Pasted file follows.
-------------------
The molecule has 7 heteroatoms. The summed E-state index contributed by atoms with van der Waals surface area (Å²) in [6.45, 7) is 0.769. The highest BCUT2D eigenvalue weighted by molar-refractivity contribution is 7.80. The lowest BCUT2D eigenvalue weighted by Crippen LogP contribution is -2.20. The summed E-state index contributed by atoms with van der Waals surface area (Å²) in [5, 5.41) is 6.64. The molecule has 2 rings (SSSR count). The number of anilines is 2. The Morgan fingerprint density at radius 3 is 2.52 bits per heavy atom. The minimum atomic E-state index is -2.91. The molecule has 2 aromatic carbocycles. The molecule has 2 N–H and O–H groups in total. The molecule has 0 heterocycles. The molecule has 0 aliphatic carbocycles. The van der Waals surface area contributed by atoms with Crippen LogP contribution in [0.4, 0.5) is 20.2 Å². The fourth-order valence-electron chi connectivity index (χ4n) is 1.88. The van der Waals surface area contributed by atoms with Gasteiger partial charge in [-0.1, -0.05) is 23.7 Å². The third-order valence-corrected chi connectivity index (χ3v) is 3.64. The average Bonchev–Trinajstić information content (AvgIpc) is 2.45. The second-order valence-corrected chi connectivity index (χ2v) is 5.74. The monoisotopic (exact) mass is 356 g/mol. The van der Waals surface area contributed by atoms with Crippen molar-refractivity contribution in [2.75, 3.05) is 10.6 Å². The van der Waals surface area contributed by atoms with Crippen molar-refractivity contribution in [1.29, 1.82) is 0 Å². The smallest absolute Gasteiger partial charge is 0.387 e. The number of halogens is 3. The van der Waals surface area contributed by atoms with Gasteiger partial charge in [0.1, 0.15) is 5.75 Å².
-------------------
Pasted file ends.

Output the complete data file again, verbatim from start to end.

The molecule has 7 heteroatoms. The summed E-state index contributed by atoms with van der Waals surface area (Å²) in [6.45, 7) is 0.769. The highest BCUT2D eigenvalue weighted by molar-refractivity contribution is 7.80. The lowest BCUT2D eigenvalue weighted by Crippen LogP contribution is -2.20. The summed E-state index contributed by atoms with van der Waals surface area (Å²) in [5, 5.41) is 6.64. The molecule has 2 rings (SSSR count). The number of anilines is 2. The Morgan fingerprint density at radius 3 is 2.52 bits per heavy atom. The minimum atomic E-state index is -2.91. The molecule has 2 aromatic carbocycles. The molecule has 2 N–H and O–H groups in total. The molecule has 0 heterocycles. The molecule has 0 aliphatic carbocycles. The van der Waals surface area contributed by atoms with Crippen LogP contribution in [0.4, 0.5) is 20.2 Å². The fourth-order valence-electron chi connectivity index (χ4n) is 1.88. The van der Waals surface area contributed by atoms with Gasteiger partial charge in [-0.1, -0.05) is 23.7 Å². The third-order valence-corrected chi connectivity index (χ3v) is 3.64. The average Bonchev–Trinajstić information content (AvgIpc) is 2.45. The second-order valence-corrected chi connectivity index (χ2v) is 5.74. The monoisotopic (exact) mass is 356 g/mol. The van der Waals surface area contributed by atoms with Crippen molar-refractivity contribution in [2.75, 3.05) is 10.6 Å². The van der Waals surface area contributed by atoms with Crippen molar-refractivity contribution in [1.29, 1.82) is 0 Å². The smallest absolute Gasteiger partial charge is 0.387 e. The number of halogens is 3. The van der Waals surface area contributed by atoms with Gasteiger partial charge in [0.1, 0.15) is 5.75 Å².